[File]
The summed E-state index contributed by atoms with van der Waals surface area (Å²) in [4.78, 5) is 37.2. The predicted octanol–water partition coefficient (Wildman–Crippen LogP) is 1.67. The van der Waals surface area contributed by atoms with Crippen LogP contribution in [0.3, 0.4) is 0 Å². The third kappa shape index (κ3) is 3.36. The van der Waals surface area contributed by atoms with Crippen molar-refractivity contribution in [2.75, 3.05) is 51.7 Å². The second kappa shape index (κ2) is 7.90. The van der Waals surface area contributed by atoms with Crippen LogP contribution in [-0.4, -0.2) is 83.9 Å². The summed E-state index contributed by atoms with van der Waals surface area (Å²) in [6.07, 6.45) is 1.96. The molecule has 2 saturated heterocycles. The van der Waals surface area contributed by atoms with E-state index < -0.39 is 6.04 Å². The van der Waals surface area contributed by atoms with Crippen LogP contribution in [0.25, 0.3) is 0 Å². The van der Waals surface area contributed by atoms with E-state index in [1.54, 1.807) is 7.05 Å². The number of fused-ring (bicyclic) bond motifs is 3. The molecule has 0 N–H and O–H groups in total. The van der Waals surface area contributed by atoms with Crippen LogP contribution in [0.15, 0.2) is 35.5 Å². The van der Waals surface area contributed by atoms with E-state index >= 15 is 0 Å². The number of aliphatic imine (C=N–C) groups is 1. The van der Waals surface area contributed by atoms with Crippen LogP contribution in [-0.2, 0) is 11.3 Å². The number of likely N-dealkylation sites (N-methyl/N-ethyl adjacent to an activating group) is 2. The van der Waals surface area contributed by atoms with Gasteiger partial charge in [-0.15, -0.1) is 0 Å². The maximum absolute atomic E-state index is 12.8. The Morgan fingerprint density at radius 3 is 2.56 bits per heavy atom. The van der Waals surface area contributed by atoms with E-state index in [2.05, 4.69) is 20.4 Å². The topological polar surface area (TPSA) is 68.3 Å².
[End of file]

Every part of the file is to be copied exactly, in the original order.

The summed E-state index contributed by atoms with van der Waals surface area (Å²) in [4.78, 5) is 37.2. The predicted octanol–water partition coefficient (Wildman–Crippen LogP) is 1.67. The van der Waals surface area contributed by atoms with Crippen LogP contribution in [0.3, 0.4) is 0 Å². The third kappa shape index (κ3) is 3.36. The van der Waals surface area contributed by atoms with Crippen molar-refractivity contribution in [2.75, 3.05) is 51.7 Å². The second kappa shape index (κ2) is 7.90. The van der Waals surface area contributed by atoms with Crippen LogP contribution in [-0.4, -0.2) is 83.9 Å². The summed E-state index contributed by atoms with van der Waals surface area (Å²) in [6.07, 6.45) is 1.96. The molecule has 2 saturated heterocycles. The van der Waals surface area contributed by atoms with E-state index < -0.39 is 6.04 Å². The van der Waals surface area contributed by atoms with Crippen LogP contribution in [0.25, 0.3) is 0 Å². The van der Waals surface area contributed by atoms with E-state index in [1.54, 1.807) is 7.05 Å². The number of fused-ring (bicyclic) bond motifs is 3. The molecule has 0 N–H and O–H groups in total. The van der Waals surface area contributed by atoms with Crippen LogP contribution in [0.15, 0.2) is 35.5 Å². The van der Waals surface area contributed by atoms with E-state index >= 15 is 0 Å². The number of aliphatic imine (C=N–C) groups is 1. The van der Waals surface area contributed by atoms with Crippen LogP contribution in [-0.2, 0) is 11.3 Å². The number of likely N-dealkylation sites (N-methyl/N-ethyl adjacent to an activating group) is 2. The van der Waals surface area contributed by atoms with Gasteiger partial charge in [-0.15, -0.1) is 0 Å². The maximum absolute atomic E-state index is 12.8. The Morgan fingerprint density at radius 3 is 2.56 bits per heavy atom. The van der Waals surface area contributed by atoms with E-state index in [2.05, 4.69) is 20.4 Å². The topological polar surface area (TPSA) is 68.3 Å².